Is that true?

thank you for your time

BGS Geomagnetism said...

Hill-walkers are using maps with grid north lines so yes, what matters is whether grid magnetic angle, rather than declination, is easterly or westerly. Declination is important for mariners using sea charts, where the north lines are true north lines i.e. lines of equal longitude.

For topographic mapping in Great Britain using the transverse Mercator projection (the basis of the British National Grid), along 2 degree W longitude, true north and grid north are in the same direction. West of this, true north is east of grid north and east of this, true north is to the west of grid north. There's a useful, though rather detailed, document available from the Ordnance Survey at describing the coordinate systems in Great Britain and I find Figure 8 handy for visualizing the relationship between grid north and true north. The angle between grid north and true north is called grid convergence and, if you're really keen, can be computed using a spreadsheet available at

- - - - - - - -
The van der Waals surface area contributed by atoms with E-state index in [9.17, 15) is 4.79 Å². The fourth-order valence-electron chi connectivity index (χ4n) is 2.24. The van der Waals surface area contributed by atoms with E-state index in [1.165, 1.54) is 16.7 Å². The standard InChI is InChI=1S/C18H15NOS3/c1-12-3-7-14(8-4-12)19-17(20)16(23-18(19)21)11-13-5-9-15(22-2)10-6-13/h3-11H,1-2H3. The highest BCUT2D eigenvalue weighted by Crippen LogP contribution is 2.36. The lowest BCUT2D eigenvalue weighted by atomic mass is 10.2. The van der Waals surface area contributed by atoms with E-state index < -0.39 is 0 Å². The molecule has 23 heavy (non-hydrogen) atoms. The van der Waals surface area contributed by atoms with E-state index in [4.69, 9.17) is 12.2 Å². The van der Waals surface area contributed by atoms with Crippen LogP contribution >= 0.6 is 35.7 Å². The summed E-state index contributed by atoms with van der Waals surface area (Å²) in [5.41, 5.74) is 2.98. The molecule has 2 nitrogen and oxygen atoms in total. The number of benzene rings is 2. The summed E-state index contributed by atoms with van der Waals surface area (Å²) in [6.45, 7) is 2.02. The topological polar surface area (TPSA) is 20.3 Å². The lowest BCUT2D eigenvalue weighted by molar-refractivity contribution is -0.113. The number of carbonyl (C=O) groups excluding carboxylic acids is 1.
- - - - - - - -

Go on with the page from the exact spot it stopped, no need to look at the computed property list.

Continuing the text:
Till now magnetic north has been west of both for the whole country but over the next few years will slowly become east of grid north and west of true north for the area west of 2 degrees W. After about 2018 and for the area east of 2 degrees W, magnetic north will slowly become east of true north but remain west of grid north for a while, and eventually for the whole country, will be east of both. But for hill-walkers using compasses it is the relationship between grid north and magnetic north that is important. True north can generally be ignored, unless doing very accurate night navigation using the pole star!

Thank you for your interest.

vasudha dharani said...